I have always wanted to know what percentile different scores were on the LSAT. Since you got a 1600 you seem to know what you are talking about. Do you know where a table of percentile vs score is for the old SAT. For the SAT I took (1996 or so) what was the percentile for 1400, 1500, and 1600? Do you know what a 1600 is , i.e. 99.2% or 99.6%, etc. I have always wondered what I would have gotten on the SAT if I went back in time. My GRE, GMAT, and LSAT are all 99%, although I don't think I have hit 99.9% on any test except maybe my GRE.

Freedom
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Postby Freedom » Fri Mar 24, 2006 5:47 pm

The student receives a score report approximately 3-4 weeks after administration of the test, with each section graded on a scale of 200 to 800. In addition to their score, students receive their percentile (i.e. the percentage of other candidates with lower scores). The raw score, or the number of points gained from correct answers and lost due to incorrect answers (ranges from just under 50 to just under 60, depending upon the test), is not included; however, one can easily calculate the raw score from the information provided on the score report. Students may also receive, for an additional fee, the Question and Answer Service, which provides the student's answer, the correct answer to each question, and online resources explaining each question.

The corresponding percentile of each scaled score varies from test to test – for example, in 2003, a scaled score of 800 in both sections of the SAT Reasoning Test corresponded to a percentile of 99.9, while a scaled score of 800 in the SAT Physics Test corresponded to the 94th percentile. The difference in corresponding percentiles reflects the number of students who take the test. Generally speaking, the more popular the test, the higher the percentile corresponding to a scaled score of 800.

Some SAT scores and their corresponding percentiles are below.(Before Writing Test Addition)[1]

1600 - 99.9

1500 - 99

1400 - 96

1300 - 89

1200 - 78

1100 - 63

1030 - 50

1000 - 45

900 - 27

800 - 14

700 - 6

600 - 2

500 - 0.5

400 - 0.04

For SAT:

2001-2002 LSAT Percentile Table
(June 1998 - February 2001)
180
179
178
177
176
175
174
173
172
171
170
169
168
167
166
165
164
163
162
161
160
159
158
157
156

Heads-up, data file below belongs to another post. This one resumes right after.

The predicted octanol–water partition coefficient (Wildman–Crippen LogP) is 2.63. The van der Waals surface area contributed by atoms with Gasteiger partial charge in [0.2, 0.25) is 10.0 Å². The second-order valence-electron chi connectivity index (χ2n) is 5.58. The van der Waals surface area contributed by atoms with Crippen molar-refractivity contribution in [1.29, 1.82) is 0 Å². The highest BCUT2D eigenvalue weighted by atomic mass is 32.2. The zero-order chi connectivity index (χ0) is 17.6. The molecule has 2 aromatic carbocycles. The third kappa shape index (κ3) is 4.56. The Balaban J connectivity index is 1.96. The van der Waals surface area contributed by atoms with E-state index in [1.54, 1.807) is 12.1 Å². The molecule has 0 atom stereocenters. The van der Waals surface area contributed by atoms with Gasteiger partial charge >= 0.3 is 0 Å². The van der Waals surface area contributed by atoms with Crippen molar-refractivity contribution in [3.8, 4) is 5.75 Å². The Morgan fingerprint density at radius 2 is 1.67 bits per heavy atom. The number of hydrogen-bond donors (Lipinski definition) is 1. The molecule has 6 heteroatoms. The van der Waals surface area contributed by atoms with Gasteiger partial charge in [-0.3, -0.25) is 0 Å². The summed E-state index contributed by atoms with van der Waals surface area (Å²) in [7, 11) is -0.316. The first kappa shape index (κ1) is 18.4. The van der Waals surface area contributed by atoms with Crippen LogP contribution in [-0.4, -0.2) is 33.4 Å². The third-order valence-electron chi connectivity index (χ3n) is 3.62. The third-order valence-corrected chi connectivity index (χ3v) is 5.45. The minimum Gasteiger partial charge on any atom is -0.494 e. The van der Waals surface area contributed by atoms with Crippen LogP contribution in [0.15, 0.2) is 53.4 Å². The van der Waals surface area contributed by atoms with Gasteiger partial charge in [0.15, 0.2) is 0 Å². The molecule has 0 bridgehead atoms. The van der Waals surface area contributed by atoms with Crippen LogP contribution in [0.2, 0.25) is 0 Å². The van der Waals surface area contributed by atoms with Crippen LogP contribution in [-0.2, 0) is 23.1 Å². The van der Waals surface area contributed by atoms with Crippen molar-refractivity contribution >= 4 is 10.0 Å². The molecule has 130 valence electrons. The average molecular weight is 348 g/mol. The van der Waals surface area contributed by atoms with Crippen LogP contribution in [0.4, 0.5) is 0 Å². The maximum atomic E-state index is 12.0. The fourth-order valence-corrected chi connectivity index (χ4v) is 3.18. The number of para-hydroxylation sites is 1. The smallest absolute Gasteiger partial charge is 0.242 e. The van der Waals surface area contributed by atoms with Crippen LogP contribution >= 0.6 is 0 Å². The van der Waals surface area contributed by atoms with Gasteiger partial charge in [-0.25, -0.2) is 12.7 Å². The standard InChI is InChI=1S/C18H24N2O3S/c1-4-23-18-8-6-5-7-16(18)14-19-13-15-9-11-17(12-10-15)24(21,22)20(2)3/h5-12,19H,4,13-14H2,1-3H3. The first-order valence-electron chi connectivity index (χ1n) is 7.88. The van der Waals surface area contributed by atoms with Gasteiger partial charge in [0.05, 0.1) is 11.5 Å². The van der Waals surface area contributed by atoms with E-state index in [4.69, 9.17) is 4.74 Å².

155
154
153
152
151
150
149
148
147
146
145
144
143
142
141
140
139
138
137
136
135
134
133
132
131
130
129
128
127
126
125
124
123
122
121
120
99.98 %
99.96 %
99.91 %
99.86 %
99.78 %
99.67 %
99.53 %
99.32 %
99.07 %
98.69 %
98.21 %
97.55 %
97.03 %
95.92 %
94.84 %
93.49 %
91.91 %
90.00 %
88.18 %
85.74 %
83.07 %
80.60 %
77.43 %
74.18 %
70.74 %
67.14 %
63.25 %
59.29 %
55.22 %
51.49 %
47.26 %
43.20 %
39.33 %
35.60 %
32.17 %
28.40 %
25.46 %
22.19 %
19.59 %
16.92 %
14.56 %
12.44 %
10.63 %
9.01 %
7.54 %
6.29 %
5.39 %
4.25 %
3.49 %
2.93 %
2.38 %
1.82 %
1.48 %
1.19 %
0.93 %
0.77 %
0.60 %
0.47 %
0.37 %
0.34 %
0.00 %

From wikipedia - 1500 = 173. 1600=179. percentile wise it seems.

The LSAT has been rescaled very slightly downwards as more people have takent the test.

In addition, the SAT has been scaled downwards a lot as more people hafve taken it. People make fun of Dubya's 1200 but a 1200 back then would be more like a 1400 today.

Also over a million people take the SAT's each year wheras only 100,000 take the LSAT (that number peaked at about 137k during the bad economy) though it is going down again. So take everything with a grain of salt; the SAT is scaled more favorably for smart, motivated people because so many people that don't want to take it have to take it.

You can miss up to 2 questions on each part of the math or verbal depending on the test and still get a 1600, wheras with the lsat's scoring is much less rigorous.

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AR75
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Postby AR75 » Thu Feb 22, 2007 4:02 pm

Freedom, you are right.

typical1L
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Postby typical1L » Thu Feb 22, 2007 5:28 pm

1530 SAT, 173 LSAT.

typical1L
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Postby typical1L » Thu Feb 22, 2007 5:35 pm

Is that snark?

I was only responding to the request for other data.

Alf14997
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Postby Alf14997 » Thu Feb 22, 2007 5:43 pm

i give a golf clap for Uzu's elaboration of the meaning of the phrase gold clap

now if someone could only tell me what snark is I'd be all set.

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AR75
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Postby AR75 » Thu Feb 22, 2007 5:48 pm

i give a golf clap for Uzu's elaboration of the meaning of the phrase gold clap


Au + nongonoccoal urethritis = gold clap

typical1L
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Postby typical1L » Thu Feb 22, 2007 5:52 pm

Very interesting that the online usage has lost its sarcasm... in that case, thanks...

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AR75
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Postby AR75 » Thu Feb 22, 2007 5:54 pm

It's not lost. You're cool. :D